In medicine, a nocebo (Latin for “I shall harm”) is a harmless substance that creates harmful effects in a patient who takes it. The nocebo effect is the negative reaction experienced by a patient who receives a placebo. Conversely, a placebo is an inert substance that creates either a positive response or a negative response in a patient who takes it. The phenomenon in which a placebo creates a positive response in the patient to which it is administered is called the placebo effect.
Both nocebo and placebo effects are entirely psychogenic. Rather than being caused by a biologically active compound in the placebo itself, these reactions result from a patient’s expectations about how the substance will affect him or her. Though they originate exclusively from psychological sources, nocebo effects can be either psychological or physiological.
The term nocebo (Latin for “I shall harm”) was chosen by Walter Kennedy, in 1961, to denote the counterpart of one of the more recent applications of the term placebo (Latin for “I shall please”); namely, that of a placebo being a drug that produced a beneficial, healthy, pleasant, or desirable consequence in a subject, as a direct result of that subject’s beliefs and expectations.
W.R. Houston may have been the first to have spoken of a doctor’s deliberate application of harmful “placebo” procedures, as distinct from the other, harmless sort of “placebo” procedures a doctor might apply and whose “usefulness was in direct proportion to the faith that the doctor had and the faith that he was able to inspire in his patients.” Houston (1938, p. 1418) wrote:
… [and while the efficacy of the placebo procedure] is believed in by the doctor, [the placebo procedure itself] is no longer harmless but harmful, sometimes very dangerous. It would seem peculiarly contradictory to speak of the painful and dangerous placebo, yet men are so constituted that they feel the need in dire extremity of resorting to dread measures. Nervous patients in particular, feel that a certain standing and sanction is bestowed upon their maladies when violent therapeutic measures are used.
Houston spoke of three significantly different categories of placebo (pp.1417-1418):
- the drug that the physician knows to be inert, but which the subject believes to be potent;
- the drug which is believed to be potent by both subject and physician, but which later investigation proves to have been totally inert;
- the drug which is believed to be impotent by both subject and physician, but is actually harmful and dangerous, rather than being inert and harmless.
The term “nocebo response” originally meant only an unpredictable and unintentional belief-generated injurious response to an inert procedure, but there is an emerging practice of labeling drugs that produce unpleasant consequences as “nocebo drugs” meaning that the term “nocebo response” may be used to label an intentional, entirely pharmacologically-generated and quite predictably injurious outcome that has ensued from the administration of an active (nocebo) drug.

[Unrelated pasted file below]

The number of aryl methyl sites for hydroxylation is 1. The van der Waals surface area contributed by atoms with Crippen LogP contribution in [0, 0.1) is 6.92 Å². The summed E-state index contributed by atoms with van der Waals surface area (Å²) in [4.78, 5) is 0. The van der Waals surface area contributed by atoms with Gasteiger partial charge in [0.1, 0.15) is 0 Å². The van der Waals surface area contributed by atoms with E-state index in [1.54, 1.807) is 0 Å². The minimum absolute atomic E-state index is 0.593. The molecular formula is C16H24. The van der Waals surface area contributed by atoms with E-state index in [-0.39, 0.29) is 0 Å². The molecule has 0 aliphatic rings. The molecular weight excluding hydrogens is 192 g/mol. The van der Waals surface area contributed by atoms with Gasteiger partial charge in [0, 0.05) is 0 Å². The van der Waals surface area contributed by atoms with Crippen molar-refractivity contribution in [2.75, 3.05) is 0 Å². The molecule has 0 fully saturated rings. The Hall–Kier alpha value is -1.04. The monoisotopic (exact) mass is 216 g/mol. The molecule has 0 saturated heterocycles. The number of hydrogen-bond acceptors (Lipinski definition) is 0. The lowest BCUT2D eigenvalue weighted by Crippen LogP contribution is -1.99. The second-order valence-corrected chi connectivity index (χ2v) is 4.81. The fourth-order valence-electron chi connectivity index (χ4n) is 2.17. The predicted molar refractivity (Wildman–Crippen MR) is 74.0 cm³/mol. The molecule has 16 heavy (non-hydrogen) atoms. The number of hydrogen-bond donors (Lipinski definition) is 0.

Anthropologists use the term “nocebo ritual” to describe a procedure, treatment, or ritual that has been performed (or a herbal remedy or medication that has been administered) with malicious intent, by contrast with a placebo procedure or treatment or ritual that is performed with benevolent intent.
According to current pharmacological knowledge and the current understanding of cause and effect, a placebo contains no chemical (or any other agent) that could possibly cause any of the observed worsenings in the subject’s symptoms. Thus, any change for the worse must be due to some subject-internal factor.
The worsening of the subject’s symptoms or elimination of positive effects is a direct consequence of their exposure to the placebo, but those symptoms have not been chemically generated by the placebo. Because this generation of symptoms entails a complex of “subject-internal” activities, in the strictest sense, we can never speak in terms of simulator-centered “nocebo effects,” but only in terms of subject-centered “nocebo responses.”
Although some attribute nocebo responses (or placebo responses) to a subject’s gullibility, there is no evidence that an individual who manifests a nocebo/placebo response to one treatment will manifest a nocebo/placebo response to any other treatment; i.e., there is no fixed nocebo/placebo-responding trait or propensity.
McGlashan, Evans & Orne (1969, p. 319) found no evidence of what they termed a “placebo personality.” Also, in a carefully designed study, Lasagna, Mosteller, von Felsinger, and Beecher (1954), found that there was no way that any observer could determine, by testing or by interview, which subject would manifest a placebo reaction and which would not.
The term “nocebo response” was coined in 1961 by Walter Kennedy (he actually spoke of a “nocebo reaction”).
He had observed that another, entirely different and unrelated, and far more recent meaning of the term “placebo” was emerging into far more common usage in the technical literature (see homonym); namely that a “placebo response” (or “placebo reaction”) was a “pleasant” response to a real or sham/dummy treatment (this new and entirely different usage was based on the Latin meaning of the word placebo, “I shall please”).
Kennedy chose the Latin word nocebo (“I shall harm”) because it was the opposite of the Latin word “placebo”, and used it to denote the counterpart of the placebo response: namely, an “unpleasant” response to the application of real or sham treatment.
Kennedy very strongly emphasized that his specific usage of the term “nocebo” did not refer to “the iatrogenic action of drugs”: in other words, according to Kennedy, there was no such thing as a “nocebo effect”, there was only a “nocebo response”.
He insisted that a nocebo reaction was subject-centered, and he was emphatic that the term nocebo reaction specifically referred to “a quality inherent in the patient rather than in the remedy.”
Even more significantly, Kennedy also stated that whilst “nocebo reactions do occur [they should never be confused] with true pharmaceutical effects, such as the ringing in the ears caused by quinine“.